The Wi-Fi Alliance, the group of companies that backs Wi-Fitechnology, has finally dumped the traditional 802.11 naming scheme and brought version numbers to identify Wi-Fi generations by a numerical sequence. As a result of the latest move, product vendors will start using generic names instead of using 802.11ac or 802.11 a/b/g/n to highlight the Wi-Fi technology supported by their devices. The new naming system is retroactively implemented on all the Wi-Fi technology versions that have been launched so far, starting with the 802.11b that was launched in 1999, and going up to 802.11ac that was introduced in 2014. This means 802.11b will be represented as Wi-Fi 1, while 802.11ac will be called Wi-Fi 5. Similarly, the Wi-Fi Alliance has announced that the next-generation Wi-Fi technology that was so far known as 802.11ax will now be dubbed Wi-Fi 6.
As each new generation of Wi-Fi standard brings advancements in terms of faster speeds, increased throughput, and better experiences over the previous generation, the new terminology will help users better understand the improvements in the new generations. The new numerical sequence includes Wi-Fi 6 for 802.11ax, Wi-Fi 5 for 802.11ac, Wi-Fi 4 for 802.11n, Wi-Fi 3 for 802.11g, Wi-Fi 2 for 802.11a, and Wi-Fi 1 for 802.11b. This somewhat looks clearer and more obvious than the previous naming scheme as it depicts newer Wi-Fi technologies with a larger numeric value. However, wider adoption of the new update is likely to take some time.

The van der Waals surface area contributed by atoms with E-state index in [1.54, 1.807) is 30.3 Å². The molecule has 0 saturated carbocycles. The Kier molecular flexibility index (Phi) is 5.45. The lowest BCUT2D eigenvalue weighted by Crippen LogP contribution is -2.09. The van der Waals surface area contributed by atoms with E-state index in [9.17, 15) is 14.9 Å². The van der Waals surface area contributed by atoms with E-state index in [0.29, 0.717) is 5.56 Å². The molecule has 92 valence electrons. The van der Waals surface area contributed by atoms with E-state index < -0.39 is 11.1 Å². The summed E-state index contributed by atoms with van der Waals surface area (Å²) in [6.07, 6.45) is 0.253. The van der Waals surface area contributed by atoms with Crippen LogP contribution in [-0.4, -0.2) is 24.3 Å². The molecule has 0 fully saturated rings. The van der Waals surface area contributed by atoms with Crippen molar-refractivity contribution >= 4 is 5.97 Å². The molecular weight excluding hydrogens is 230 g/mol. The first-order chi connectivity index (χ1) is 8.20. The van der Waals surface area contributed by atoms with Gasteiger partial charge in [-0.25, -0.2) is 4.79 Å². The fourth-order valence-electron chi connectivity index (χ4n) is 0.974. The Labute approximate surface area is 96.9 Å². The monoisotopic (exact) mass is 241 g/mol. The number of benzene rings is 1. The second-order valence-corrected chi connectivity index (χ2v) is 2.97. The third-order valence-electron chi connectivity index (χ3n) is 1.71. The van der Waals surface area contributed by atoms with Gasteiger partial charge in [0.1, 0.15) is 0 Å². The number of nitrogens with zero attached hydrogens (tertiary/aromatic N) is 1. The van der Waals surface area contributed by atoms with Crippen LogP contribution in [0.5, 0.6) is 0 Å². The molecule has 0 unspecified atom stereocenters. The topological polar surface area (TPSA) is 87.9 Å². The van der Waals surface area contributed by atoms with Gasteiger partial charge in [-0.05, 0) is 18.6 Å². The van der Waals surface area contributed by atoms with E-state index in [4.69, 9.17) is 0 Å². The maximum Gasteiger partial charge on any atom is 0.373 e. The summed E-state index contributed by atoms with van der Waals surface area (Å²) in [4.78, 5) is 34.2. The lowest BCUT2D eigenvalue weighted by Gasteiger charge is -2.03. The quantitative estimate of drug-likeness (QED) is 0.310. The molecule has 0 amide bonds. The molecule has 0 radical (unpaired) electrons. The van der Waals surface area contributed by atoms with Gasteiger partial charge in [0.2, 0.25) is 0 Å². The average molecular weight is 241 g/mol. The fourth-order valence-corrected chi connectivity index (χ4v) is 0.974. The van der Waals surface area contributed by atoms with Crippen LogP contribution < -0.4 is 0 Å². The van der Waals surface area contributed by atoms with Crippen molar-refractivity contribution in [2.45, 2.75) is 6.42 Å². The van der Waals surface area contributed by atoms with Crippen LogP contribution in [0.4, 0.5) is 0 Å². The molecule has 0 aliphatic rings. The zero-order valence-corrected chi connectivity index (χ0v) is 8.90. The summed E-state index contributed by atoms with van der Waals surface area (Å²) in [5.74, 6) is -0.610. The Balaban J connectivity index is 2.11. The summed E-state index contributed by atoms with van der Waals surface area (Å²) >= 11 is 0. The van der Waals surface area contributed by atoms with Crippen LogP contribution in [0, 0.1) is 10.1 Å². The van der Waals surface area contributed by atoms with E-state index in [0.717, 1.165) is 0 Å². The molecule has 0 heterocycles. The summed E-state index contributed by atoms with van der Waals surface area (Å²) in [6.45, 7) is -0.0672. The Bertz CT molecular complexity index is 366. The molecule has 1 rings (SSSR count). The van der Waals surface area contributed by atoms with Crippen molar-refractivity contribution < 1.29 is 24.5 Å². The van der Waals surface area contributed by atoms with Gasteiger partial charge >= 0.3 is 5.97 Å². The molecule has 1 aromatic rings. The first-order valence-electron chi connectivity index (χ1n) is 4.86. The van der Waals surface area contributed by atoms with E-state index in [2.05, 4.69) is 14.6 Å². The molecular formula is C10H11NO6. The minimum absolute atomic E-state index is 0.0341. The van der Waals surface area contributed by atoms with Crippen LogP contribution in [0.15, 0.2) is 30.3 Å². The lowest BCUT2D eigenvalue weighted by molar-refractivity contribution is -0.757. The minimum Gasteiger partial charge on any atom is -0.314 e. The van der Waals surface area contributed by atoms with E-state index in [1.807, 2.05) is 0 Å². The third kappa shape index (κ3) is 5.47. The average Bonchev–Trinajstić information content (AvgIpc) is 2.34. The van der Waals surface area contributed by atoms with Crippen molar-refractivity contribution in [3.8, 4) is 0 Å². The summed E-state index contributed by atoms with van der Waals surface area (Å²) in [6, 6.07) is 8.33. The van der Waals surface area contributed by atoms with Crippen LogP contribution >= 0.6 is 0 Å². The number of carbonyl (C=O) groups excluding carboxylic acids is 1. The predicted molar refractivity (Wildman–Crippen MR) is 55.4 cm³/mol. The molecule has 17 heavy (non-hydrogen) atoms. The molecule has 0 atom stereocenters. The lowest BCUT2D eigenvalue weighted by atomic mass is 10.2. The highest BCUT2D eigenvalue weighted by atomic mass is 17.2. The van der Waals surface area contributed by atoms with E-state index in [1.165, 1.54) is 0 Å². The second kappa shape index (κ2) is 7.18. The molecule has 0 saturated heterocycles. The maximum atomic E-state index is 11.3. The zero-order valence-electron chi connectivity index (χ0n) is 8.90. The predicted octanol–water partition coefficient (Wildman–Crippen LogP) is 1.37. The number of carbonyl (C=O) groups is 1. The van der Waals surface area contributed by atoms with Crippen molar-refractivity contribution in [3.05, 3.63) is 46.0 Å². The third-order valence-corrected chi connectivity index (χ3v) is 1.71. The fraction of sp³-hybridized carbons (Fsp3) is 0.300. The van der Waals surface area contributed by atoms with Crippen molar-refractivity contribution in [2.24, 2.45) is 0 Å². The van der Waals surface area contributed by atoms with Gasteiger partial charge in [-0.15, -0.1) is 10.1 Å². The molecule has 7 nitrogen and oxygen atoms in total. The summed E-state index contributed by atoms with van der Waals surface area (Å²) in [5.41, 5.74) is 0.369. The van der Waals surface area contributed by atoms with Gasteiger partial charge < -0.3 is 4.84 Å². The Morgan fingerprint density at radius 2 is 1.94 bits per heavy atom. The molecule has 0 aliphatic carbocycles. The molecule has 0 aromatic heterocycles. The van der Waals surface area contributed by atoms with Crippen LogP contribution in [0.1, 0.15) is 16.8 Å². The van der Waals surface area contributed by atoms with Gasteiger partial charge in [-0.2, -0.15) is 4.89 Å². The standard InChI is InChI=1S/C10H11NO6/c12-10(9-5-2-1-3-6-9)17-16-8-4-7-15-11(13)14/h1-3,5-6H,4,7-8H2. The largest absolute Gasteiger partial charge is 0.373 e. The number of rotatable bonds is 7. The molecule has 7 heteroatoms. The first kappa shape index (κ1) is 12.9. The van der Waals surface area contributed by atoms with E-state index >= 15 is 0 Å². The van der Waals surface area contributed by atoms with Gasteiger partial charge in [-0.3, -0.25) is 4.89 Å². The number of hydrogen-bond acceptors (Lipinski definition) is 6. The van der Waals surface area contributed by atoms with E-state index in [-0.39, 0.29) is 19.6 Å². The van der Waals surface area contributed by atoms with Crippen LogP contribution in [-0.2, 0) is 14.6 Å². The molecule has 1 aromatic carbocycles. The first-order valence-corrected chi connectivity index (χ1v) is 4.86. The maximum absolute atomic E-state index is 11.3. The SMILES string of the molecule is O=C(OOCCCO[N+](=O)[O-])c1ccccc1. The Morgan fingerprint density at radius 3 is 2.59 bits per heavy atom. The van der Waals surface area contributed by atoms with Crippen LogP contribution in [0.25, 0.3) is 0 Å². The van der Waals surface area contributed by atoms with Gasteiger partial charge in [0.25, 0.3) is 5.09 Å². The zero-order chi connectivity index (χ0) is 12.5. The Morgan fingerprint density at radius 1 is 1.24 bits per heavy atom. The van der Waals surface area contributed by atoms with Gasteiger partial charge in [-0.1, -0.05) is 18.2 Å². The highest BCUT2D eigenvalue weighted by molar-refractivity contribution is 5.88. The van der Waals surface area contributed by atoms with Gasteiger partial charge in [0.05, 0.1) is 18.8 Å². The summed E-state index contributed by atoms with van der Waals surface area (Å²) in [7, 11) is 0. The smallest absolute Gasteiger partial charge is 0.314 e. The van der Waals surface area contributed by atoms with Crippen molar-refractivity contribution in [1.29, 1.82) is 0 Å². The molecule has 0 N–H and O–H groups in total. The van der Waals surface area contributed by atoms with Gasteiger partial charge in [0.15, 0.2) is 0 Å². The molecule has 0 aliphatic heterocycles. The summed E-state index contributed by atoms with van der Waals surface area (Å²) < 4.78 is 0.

Alongside working closely with product vendors to adopt the new naming scheme, the Wi-Fi Alliance is set to use a generational Wi-Fi name in its certification programmes based on major IEEE 802.11 releases beginning with Wi-Fi 6 to push the fresh adoption. Wi-Fi Certified 6 certification will be released next year for the hardware using Wi-Fi 6 technology.
Further, device manufacturers and OS vendors will incorporate the generational terminology in user interface visuals to indicate the current type of Wi-Fi connection. This means if your phone or PC is connected to 802.11ac, it will show you Wi-Fi 5 branding instead of showing the simple Wi-Fi icon. This could even encourage end users to start using hardware with newer Wi-Fi technologies.
“For nearly two decades, Wi-Fi users have had to sort through technical naming conventions to determine if their devices support the latest Wi-Fi,” said Edgar Figueroa, President and CEO of Wi-Fi Alliance, in a press statement. “Wi-Fi Alliance is excited to introduce Wi-Fi 6, and present a new naming scheme to help industry and Wi-Fi users easily understand the Wi-Fi generation supported by their device or connection.”
The Wi-Fi Alliance already has all the major tech companies on board. Also, companies including Broadcom, Intel, MediaTek, Netgear, and Qualcomm among various others have welcomed the new move. This will help with easy adoption of the new naming scheme. However, Kevin Robinson, the Alliance’s marketing chief told The Verge that the new change will not be immediately adopted universally. Robinson also revealed that the industry conversation around the new change has been “very transparent” and the members are discussing the transition with each other.
Among other companies on board, Netgear is already set to deploy the new branding. “We believe that this will help customers better understand and appreciate the generational differences in Wi-Fi technology and usher in the latest 802.11ax standard,” said David Henry, Senior Vice President of Connected Home Products, Netgear, in a statement. This suggests that the next-generation routers from Netgear could be amongst the first to come with the new naming scheme.